I tend to have the camera screen on when driving, so don't look at energy screen, but peeking at the nav screen occasionally, I can tell how I'm doing on energy consumption generally by seeing my rated range vs the miles left in the trip. Don't really adjust my driving or check that however until I get below that 50 mile mark (then just start adjusting speed down closer to speed limit as necessary). The buffer I describe in first paragraph gives me enough I don't really have to worry about range and driving style.
 
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The car's navigation has to know how fast you normally drive or has some general assumption built in. I say this bc I always look at what it says the estimated arrival SoC is right after you put your destination in the nav. Then I began my journey and have found that arrival SoC doesn't really vary much, maybe 1-2%, and this is with driving 80+ on an interstate. If the nav just assumed you were going the speed limit the whole time the original arrival SoC would be wildly off.

Also with software update 2022.16.x currently rolling out the nav will be even better (I think it is pretty darn good now):

1654881710398.png
 
The car's navigation has to know how fast you normally drive or has some general assumption built in. I say this bc I always look at what it says the estimated arrival SoC is right after you put your destination in the nav. Then I began my journey and have found that arrival SoC doesn't really vary much, maybe 1-2%, and this is with driving 80+ on an interstate. If the nav just assumed you were going the speed limit the whole time the original arrival SoC would be wildly off.

Also with software update 2022.16.x currently rolling out the nav will be even better (I think it is pretty darn good now):

View attachment 815027
Can't wait to see how the new Navigation Energy Prediction works out, I'm excited that this may take care of the 10% I've sometimes seen, not often, just sometimes.
 
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KenC

Active Member
Sep 4, 2018
4,854
4,612
Maine
The car's navigation has to know how fast you normally drive or has some general assumption built in. I say this bc I always look at what it says the estimated arrival SoC is right after you put your destination in the nav. Then I began my journey and have found that arrival SoC doesn't really vary much, maybe 1-2%, and this is with driving 80+ on an interstate. If the nav just assumed you were going the speed limit the whole time the original arrival SoC would be wildly off.

Also with software update 2022.16.x currently rolling out the nav will be even better (I think it is pretty darn good now):

View attachment 815027
I thought the same, but if it were adaptable in its estimate, then surely, its estimate must have been off when you first got it and improved over time. Has anyone seen that?

Since my estimates are like yours, I can drive 5-10mph more than the posted speed limit, with the estimate staying spot on, I used to think the estimate must be set for 5-10mph more than the posted limit. But it also occurred to me that my tires also seem very efficient, and maybe that's why I'm able to drive above posted limits and the estimate is still spot on.

It will be interesting to see the improved estimate when wind is factored in. I thought it already included ambient temps.
 
I thought the same, but if it were adaptable in its estimate, then surely, its estimate must have been off when you first got it and improved over time. Has anyone seen that?

Since my estimates are like yours, I can drive 5-10mph more than the posted speed limit, with the estimate staying spot on, I used to think the estimate must be set for 5-10mph more than the posted limit. But it also occurred to me that my tires also seem very efficient, and maybe that's why I'm able to drive above posted limits and the estimate is still spot on.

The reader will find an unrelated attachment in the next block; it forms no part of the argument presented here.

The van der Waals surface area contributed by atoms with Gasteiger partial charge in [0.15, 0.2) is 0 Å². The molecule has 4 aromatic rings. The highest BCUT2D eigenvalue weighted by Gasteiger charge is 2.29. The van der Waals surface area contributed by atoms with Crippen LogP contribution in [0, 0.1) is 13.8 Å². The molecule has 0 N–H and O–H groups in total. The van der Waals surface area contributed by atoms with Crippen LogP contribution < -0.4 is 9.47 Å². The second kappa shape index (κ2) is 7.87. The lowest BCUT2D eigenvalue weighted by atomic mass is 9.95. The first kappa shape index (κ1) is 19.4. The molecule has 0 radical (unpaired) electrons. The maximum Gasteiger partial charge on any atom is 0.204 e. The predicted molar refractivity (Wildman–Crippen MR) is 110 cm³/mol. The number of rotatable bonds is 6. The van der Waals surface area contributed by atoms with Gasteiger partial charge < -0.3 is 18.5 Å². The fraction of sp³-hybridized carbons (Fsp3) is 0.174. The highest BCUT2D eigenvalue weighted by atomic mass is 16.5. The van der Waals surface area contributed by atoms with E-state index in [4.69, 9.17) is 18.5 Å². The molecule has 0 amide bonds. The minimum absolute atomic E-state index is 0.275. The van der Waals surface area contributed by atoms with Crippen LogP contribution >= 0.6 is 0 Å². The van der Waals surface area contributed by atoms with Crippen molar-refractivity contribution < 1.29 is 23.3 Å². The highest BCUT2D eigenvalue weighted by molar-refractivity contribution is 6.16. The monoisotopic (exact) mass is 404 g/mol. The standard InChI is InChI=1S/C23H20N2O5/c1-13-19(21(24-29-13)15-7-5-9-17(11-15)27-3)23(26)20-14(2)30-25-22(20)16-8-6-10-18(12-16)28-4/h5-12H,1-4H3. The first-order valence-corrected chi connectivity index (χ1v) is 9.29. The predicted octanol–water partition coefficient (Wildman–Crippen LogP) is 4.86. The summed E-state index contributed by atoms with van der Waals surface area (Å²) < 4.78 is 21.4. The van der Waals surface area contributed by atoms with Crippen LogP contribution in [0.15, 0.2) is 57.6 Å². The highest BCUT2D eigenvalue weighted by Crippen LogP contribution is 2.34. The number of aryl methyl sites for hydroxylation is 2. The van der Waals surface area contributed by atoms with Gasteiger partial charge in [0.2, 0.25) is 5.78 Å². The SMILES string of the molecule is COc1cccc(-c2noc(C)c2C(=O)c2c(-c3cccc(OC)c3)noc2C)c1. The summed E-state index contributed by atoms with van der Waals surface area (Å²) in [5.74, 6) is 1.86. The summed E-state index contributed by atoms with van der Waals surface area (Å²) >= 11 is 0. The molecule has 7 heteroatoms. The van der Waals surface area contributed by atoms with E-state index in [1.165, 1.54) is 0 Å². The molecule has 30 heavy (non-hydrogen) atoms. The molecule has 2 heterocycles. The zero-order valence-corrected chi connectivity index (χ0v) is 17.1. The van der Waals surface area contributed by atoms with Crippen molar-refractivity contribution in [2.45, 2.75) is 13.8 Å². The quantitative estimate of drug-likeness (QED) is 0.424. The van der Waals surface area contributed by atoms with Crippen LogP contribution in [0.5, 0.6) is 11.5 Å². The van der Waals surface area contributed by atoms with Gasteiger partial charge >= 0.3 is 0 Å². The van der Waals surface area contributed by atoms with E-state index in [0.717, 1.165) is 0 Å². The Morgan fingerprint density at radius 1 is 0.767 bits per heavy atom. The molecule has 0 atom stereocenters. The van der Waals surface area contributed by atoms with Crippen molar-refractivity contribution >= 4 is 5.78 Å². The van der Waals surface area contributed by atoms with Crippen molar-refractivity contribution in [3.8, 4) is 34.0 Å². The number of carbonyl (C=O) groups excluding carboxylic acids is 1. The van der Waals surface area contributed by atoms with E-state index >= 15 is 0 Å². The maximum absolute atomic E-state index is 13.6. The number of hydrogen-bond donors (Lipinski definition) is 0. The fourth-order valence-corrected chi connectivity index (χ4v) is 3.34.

It will be interesting to see the improved estimate when wind is factored in. I thought it already included ambient temps.
I don't remember what it was when I first got the car but I would assume Tesla always is conservative in their estimate. I would say most people drive over the speed limit, even it is only 5 mph, so I'm sure Tesla doesn't default to speed limit only.
 

N54TT

Active Member
Aug 14, 2018
1,066
925
NY
My estimated arrival SOC has never been accurate.….unless I drive the speed limit. I tend to use ~10%/100mile buffer compared to the projected arrival SOC…especially during the winter. waiting to get the new update….and see if it makes it more accurate for me.
 
A while back the car's estimates were very optimistic so I didn't trust them. I used ABetterRoutePlanner's recommendation and they were spot on, because I used advanced settings and set the values properly. Having done more trips with the car, or because of software updates, the estimates on my last long trip were much closer to reality, and I was clearly going over the speed limits (following the flow of traffic). Note that ABRP is still pretty much spot-on.

I won't go low on purpose but the answer is : it depends. In general I like to plan with around 15%SOC on arrival. If I'm at a badly performing supercharger I might leave earlier and arrive at 7% at the next one. If I'm going in an area that doesn't have any other charger, I'll plan closer to 25% arrival in case it's not working. I always monitor the energy graph's trip panel and adjust if necessary. Even 4% arrival, which I did a few times, isn't stressful if you monitor correctly.
 
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dmurphy

Active Member
Supporting Member
I tend to shoot for 8-10% battery remaining when on a long road trip. Faster charging that way. Longer I can stay on the upper part of the charging curve, the happier I am.

Lowest I’ve ever been is 1 mile of range to go; at a notoriously busy Supercharger (Allentown PA.) That was a complete screwup on my part. I failed to account for 6 passengers (in our X) and luggage on a cold winter day. Stupid on my part - ignored the X, thought I knew its range better than it did. Lesson learned.